Player safety in peril, head injuries mount as FIFA’s Great Brain Robbery continues at World Cup

th-1On Friday Switzerland’s Steve Von Bergen paid the price for FIFA’s leniency towards dangerous play at the World Cup in Brazil.

In the opening minutes of his team’s clash against France, Von Bergen took an unintentional but horrific kick to the head from Olivier Giroud. Surely a red card or at least a yellow, right?

Surprisingly no!

The expected discipline never came from Dutch recipe Bjorn Kuipers and none of his assistants appeared to be concerned enough for Giroud go into the books.

Have a look at this 7th minute replay and judge for yourself in this Youtube post if Giroux deserved to be sent off even though his actions were unintentional.

France turned the tide of the match shortly after this ugly incident and went on to win 5-2.

The impact of the dangerous challenge again exposed FIFA’s flawed and behind-the-times approach concerning head injuries and concussions. The problem has intensified at this years World Cup seemingly outweighed with a desire by the governing body to speed games up and eliminate time-consuming stoppages.

Such frivolous luxuries such as player safety have fallen by the wayside.

Meanwhile back in the dressing room with Von Bergen, his face streaming with blood, the decision is made to rush the player to the hospital. According to reports from the BBC and CBC Von Bergen is suffering from a suspected broken cheekbone and possible damage to his eye.

We warned you about this problem in our last post when we asked the question: Where have all the cards gone?

That came in response to another incident of dangerous play which went unpunished. American Clint Dempsey suffered a broken nose after taking a kick to the face from John Boye of Ghana in Match 14 and Swedish referee Jonas Eriksson also chose to not punish Boye and continue with the recent trend of leniency.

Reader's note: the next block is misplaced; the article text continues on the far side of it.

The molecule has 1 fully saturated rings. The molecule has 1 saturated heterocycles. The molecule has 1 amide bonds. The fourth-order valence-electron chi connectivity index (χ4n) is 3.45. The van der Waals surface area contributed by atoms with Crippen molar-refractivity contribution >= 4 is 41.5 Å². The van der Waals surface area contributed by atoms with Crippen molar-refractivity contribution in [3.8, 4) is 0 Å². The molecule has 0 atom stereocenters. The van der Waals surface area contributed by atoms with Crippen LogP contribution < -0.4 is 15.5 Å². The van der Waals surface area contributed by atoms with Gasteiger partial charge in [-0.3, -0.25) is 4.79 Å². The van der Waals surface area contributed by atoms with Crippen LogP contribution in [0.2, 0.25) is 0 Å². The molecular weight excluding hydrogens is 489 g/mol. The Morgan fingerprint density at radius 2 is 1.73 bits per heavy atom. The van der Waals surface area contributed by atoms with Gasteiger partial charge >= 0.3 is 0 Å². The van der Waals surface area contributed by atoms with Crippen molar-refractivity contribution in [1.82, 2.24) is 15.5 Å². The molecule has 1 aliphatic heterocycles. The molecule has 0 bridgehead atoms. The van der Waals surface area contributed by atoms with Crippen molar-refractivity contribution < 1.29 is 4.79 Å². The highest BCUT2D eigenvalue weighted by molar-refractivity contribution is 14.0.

Giroud and Boyse’s fouls may have been unintentional but the rule book is very specific about reckless play and demands referee’s have zero tolerance for such offences whether the intent is there or not.

“Reckless” means that the player has acted with complete disregard to the danger to, or consequences for, his opponent. • A player who plays in a reckless manner must be cautioned “

It is admirable to learn today that governing body is looking at altering its substitution rule to allow temporary subs when a player has a suspected head injury.

However, the move is not voluntary and comes in the wake of an incident during Match Day 8 when England’s Raheem Sterling accidentally clattered into his fallen opponent Alvaro Pereira of Uruguay with a knee the head.

Sterling’s knee also appeared unintentional and since Pereira was on the ground when the contact happened, the offence was not a bookable one for referee Carballo of Spain.

FIFA can be congratulated for its move suspend Pepe of Portugal after his red card for intentionally brushing his head against his opponent Thomas Muller from Germany during match 12 flashpoint on Monday.

th-4But the larger issue of player safety and several other unpunished cases of violent conduct are not isolated incidents and too overwhelming to ignore.

The players union has attacked FIFA’s protocol, asking for an official inquiry and a demand that a better job is done to protect player safety.

”Football is awash with incidents in which players suffer potentially concussive blows to the head and stay on the pitch. In Pereira’s case, he demanded to play on, overruling advice from Uruguay’s team physician for him to be immediately substituted,” the players’ union, FIFPro said in a statement reported by The Associated Press.

If FIFA’s approach continues, not only will head injuries at this year’s World Cup continue to mount, we will also be reading much more about the long-term effects of brain trauma for football players in the years to come.

North American professional leagues like the National Football League and the National Hockey League have made attempts to reform their ways concerning concussion and head injury protocol after a wave of lawsuits alleging negligence by the two leagues to protect player safety and properly inform them about the risks of concussion and head injury.

More pain killers will be needed, the headaches and sleepless nights will get worse until FIFA and professional leagues around the world properly address this issue.

The disturbing reality is that FIFA has clearly directed its officials to go on a yellow card diet and lighten up on the discipline. Once again the governing body have lost the plot as more horrific consequences loom.